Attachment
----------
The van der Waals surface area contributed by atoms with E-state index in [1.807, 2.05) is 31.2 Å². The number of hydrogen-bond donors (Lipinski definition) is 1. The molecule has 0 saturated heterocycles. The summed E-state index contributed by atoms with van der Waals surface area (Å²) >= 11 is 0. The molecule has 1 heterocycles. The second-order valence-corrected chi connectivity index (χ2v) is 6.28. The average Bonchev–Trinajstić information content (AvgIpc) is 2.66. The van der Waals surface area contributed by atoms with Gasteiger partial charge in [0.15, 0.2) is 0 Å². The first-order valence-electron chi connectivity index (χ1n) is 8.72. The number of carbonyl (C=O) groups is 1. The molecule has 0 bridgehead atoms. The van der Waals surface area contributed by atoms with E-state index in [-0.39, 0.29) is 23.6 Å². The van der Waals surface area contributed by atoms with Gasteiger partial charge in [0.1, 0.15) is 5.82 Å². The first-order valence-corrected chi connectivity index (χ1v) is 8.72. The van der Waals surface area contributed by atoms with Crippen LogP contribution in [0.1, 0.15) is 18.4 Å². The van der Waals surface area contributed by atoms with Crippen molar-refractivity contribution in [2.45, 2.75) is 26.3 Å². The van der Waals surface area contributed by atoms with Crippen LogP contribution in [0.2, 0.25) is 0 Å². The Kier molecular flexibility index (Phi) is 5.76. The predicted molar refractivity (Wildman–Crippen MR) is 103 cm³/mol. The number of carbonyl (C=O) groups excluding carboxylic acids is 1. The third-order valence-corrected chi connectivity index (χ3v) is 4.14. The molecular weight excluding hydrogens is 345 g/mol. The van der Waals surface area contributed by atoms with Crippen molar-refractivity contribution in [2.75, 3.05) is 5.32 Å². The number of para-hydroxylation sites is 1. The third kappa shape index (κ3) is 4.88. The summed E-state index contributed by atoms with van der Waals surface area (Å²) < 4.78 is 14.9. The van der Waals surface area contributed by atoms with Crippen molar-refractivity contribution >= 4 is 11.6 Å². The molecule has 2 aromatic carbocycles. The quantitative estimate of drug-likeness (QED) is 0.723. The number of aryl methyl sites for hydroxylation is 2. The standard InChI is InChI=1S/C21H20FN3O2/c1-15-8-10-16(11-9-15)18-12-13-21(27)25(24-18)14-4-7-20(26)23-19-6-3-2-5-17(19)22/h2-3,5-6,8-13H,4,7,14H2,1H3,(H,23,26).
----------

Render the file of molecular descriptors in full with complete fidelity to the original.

The van der Waals surface area contributed by atoms with E-state index in [1.807, 2.05) is 31.2 Å². The number of hydrogen-bond donors (Lipinski definition) is 1. The molecule has 0 saturated heterocycles. The summed E-state index contributed by atoms with van der Waals surface area (Å²) >= 11 is 0. The molecule has 1 heterocycles. The second-order valence-corrected chi connectivity index (χ2v) is 6.28. The average Bonchev–Trinajstić information content (AvgIpc) is 2.66. The van der Waals surface area contributed by atoms with Gasteiger partial charge in [0.15, 0.2) is 0 Å². The first-order valence-electron chi connectivity index (χ1n) is 8.72. The number of carbonyl (C=O) groups is 1. The molecule has 0 bridgehead atoms. The van der Waals surface area contributed by atoms with E-state index in [-0.39, 0.29) is 23.6 Å². The van der Waals surface area contributed by atoms with Gasteiger partial charge in [0.1, 0.15) is 5.82 Å². The first-order valence-corrected chi connectivity index (χ1v) is 8.72. The van der Waals surface area contributed by atoms with Crippen LogP contribution in [0.1, 0.15) is 18.4 Å². The van der Waals surface area contributed by atoms with Crippen molar-refractivity contribution in [2.45, 2.75) is 26.3 Å². The van der Waals surface area contributed by atoms with Crippen LogP contribution in [0.2, 0.25) is 0 Å². The Kier molecular flexibility index (Phi) is 5.76. The predicted molar refractivity (Wildman–Crippen MR) is 103 cm³/mol. The number of carbonyl (C=O) groups excluding carboxylic acids is 1. The third-order valence-corrected chi connectivity index (χ3v) is 4.14. The molecular weight excluding hydrogens is 345 g/mol. The van der Waals surface area contributed by atoms with Crippen molar-refractivity contribution in [2.75, 3.05) is 5.32 Å². The number of para-hydroxylation sites is 1. The third kappa shape index (κ3) is 4.88. The summed E-state index contributed by atoms with van der Waals surface area (Å²) < 4.78 is 14.9. The van der Waals surface area contributed by atoms with Crippen molar-refractivity contribution >= 4 is 11.6 Å². The molecule has 2 aromatic carbocycles. The quantitative estimate of drug-likeness (QED) is 0.723. The number of aryl methyl sites for hydroxylation is 2. The standard InChI is InChI=1S/C21H20FN3O2/c1-15-8-10-16(11-9-15)18-12-13-21(27)25(24-18)14-4-7-20(26)23-19-6-3-2-5-17(19)22/h2-3,5-6,8-13H,4,7,14H2,1H3,(H,23,26).